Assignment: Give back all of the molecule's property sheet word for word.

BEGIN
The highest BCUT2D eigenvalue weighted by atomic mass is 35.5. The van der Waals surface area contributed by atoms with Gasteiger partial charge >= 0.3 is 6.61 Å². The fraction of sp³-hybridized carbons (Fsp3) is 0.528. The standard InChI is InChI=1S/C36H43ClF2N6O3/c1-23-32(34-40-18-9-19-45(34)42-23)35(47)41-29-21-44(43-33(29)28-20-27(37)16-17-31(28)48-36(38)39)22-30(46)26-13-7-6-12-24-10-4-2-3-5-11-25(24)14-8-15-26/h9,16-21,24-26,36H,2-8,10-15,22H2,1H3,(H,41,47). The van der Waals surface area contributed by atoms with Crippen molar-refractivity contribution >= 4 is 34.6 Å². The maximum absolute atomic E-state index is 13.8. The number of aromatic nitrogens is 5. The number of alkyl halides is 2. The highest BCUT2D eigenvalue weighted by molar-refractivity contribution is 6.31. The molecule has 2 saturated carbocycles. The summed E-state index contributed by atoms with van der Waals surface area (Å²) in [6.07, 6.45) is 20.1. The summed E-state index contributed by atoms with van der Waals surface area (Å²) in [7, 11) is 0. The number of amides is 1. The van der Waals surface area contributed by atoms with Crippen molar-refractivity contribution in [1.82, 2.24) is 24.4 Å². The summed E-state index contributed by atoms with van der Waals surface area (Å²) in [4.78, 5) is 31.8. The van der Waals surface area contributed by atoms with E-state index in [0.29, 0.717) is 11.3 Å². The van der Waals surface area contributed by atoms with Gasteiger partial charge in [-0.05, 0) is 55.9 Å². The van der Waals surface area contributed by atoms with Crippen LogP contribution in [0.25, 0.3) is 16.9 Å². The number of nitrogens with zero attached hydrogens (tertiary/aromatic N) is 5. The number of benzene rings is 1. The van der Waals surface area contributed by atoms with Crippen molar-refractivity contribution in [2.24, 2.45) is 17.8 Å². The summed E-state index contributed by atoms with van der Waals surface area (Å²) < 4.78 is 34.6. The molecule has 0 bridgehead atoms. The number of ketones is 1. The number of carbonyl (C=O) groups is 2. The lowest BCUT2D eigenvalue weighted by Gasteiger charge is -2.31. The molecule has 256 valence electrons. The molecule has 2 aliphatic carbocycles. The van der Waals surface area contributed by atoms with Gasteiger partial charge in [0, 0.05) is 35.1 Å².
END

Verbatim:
The highest BCUT2D eigenvalue weighted by atomic mass is 35.5. The van der Waals surface area contributed by atoms with Gasteiger partial charge >= 0.3 is 6.61 Å². The fraction of sp³-hybridized carbons (Fsp3) is 0.528. The standard InChI is InChI=1S/C36H43ClF2N6O3/c1-23-32(34-40-18-9-19-45(34)42-23)35(47)41-29-21-44(43-33(29)28-20-27(37)16-17-31(28)48-36(38)39)22-30(46)26-13-7-6-12-24-10-4-2-3-5-11-25(24)14-8-15-26/h9,16-21,24-26,36H,2-8,10-15,22H2,1H3,(H,41,47). The van der Waals surface area contributed by atoms with Crippen molar-refractivity contribution >= 4 is 34.6 Å². The maximum absolute atomic E-state index is 13.8. The number of aromatic nitrogens is 5. The number of alkyl halides is 2. The highest BCUT2D eigenvalue weighted by molar-refractivity contribution is 6.31. The molecule has 2 saturated carbocycles. The summed E-state index contributed by atoms with van der Waals surface area (Å²) in [6.07, 6.45) is 20.1. The summed E-state index contributed by atoms with van der Waals surface area (Å²) in [7, 11) is 0. The number of amides is 1. The van der Waals surface area contributed by atoms with Crippen molar-refractivity contribution in [1.82, 2.24) is 24.4 Å². The summed E-state index contributed by atoms with van der Waals surface area (Å²) in [4.78, 5) is 31.8. The van der Waals surface area contributed by atoms with E-state index in [0.29, 0.717) is 11.3 Å². The van der Waals surface area contributed by atoms with Gasteiger partial charge in [-0.05, 0) is 55.9 Å². The van der Waals surface area contributed by atoms with Crippen LogP contribution in [0.25, 0.3) is 16.9 Å². The number of nitrogens with zero attached hydrogens (tertiary/aromatic N) is 5. The number of benzene rings is 1. The van der Waals surface area contributed by atoms with Crippen molar-refractivity contribution in [2.24, 2.45) is 17.8 Å². The summed E-state index contributed by atoms with van der Waals surface area (Å²) < 4.78 is 34.6. The molecule has 0 bridgehead atoms. The number of ketones is 1. The number of carbonyl (C=O) groups is 2. The lowest BCUT2D eigenvalue weighted by Gasteiger charge is -2.31. The molecule has 256 valence electrons. The molecule has 2 aliphatic carbocycles. The van der Waals surface area contributed by atoms with Gasteiger partial charge in [0, 0.05) is 35.1 Å².